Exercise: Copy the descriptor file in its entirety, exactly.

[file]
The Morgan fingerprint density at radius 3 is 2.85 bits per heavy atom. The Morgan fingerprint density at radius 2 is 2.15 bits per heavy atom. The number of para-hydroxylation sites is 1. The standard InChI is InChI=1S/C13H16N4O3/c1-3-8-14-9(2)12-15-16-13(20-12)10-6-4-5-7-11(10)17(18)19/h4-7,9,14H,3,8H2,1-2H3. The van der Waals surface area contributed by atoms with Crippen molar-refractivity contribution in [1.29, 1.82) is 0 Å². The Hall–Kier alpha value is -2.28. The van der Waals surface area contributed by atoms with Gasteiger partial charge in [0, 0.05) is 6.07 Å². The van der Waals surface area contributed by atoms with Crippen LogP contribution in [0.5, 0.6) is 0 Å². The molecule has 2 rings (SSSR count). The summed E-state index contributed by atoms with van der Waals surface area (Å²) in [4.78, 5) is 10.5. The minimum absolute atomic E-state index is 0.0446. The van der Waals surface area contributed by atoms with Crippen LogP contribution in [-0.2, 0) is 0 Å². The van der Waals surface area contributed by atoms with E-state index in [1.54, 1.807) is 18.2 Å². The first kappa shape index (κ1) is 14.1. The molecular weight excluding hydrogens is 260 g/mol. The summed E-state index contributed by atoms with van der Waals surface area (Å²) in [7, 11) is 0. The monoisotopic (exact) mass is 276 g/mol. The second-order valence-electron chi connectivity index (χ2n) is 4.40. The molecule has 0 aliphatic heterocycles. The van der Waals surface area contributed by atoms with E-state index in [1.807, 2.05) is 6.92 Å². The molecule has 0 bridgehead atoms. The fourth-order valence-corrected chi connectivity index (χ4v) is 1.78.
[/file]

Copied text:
The Morgan fingerprint density at radius 3 is 2.85 bits per heavy atom. The Morgan fingerprint density at radius 2 is 2.15 bits per heavy atom. The number of para-hydroxylation sites is 1. The standard InChI is InChI=1S/C13H16N4O3/c1-3-8-14-9(2)12-15-16-13(20-12)10-6-4-5-7-11(10)17(18)19/h4-7,9,14H,3,8H2,1-2H3. The van der Waals surface area contributed by atoms with Crippen molar-refractivity contribution in [1.29, 1.82) is 0 Å². The Hall–Kier alpha value is -2.28. The van der Waals surface area contributed by atoms with Gasteiger partial charge in [0, 0.05) is 6.07 Å². The van der Waals surface area contributed by atoms with Crippen LogP contribution in [0.5, 0.6) is 0 Å². The molecule has 2 rings (SSSR count). The summed E-state index contributed by atoms with van der Waals surface area (Å²) in [4.78, 5) is 10.5. The minimum absolute atomic E-state index is 0.0446. The van der Waals surface area contributed by atoms with Crippen LogP contribution in [-0.2, 0) is 0 Å². The van der Waals surface area contributed by atoms with E-state index in [1.54, 1.807) is 18.2 Å². The first kappa shape index (κ1) is 14.1. The molecular weight excluding hydrogens is 260 g/mol. The summed E-state index contributed by atoms with van der Waals surface area (Å²) in [7, 11) is 0. The monoisotopic (exact) mass is 276 g/mol. The second-order valence-electron chi connectivity index (χ2n) is 4.40. The molecule has 0 aliphatic heterocycles. The van der Waals surface area contributed by atoms with E-state index in [1.807, 2.05) is 6.92 Å². The molecule has 0 bridgehead atoms. The fourth-order valence-corrected chi connectivity index (χ4v) is 1.78.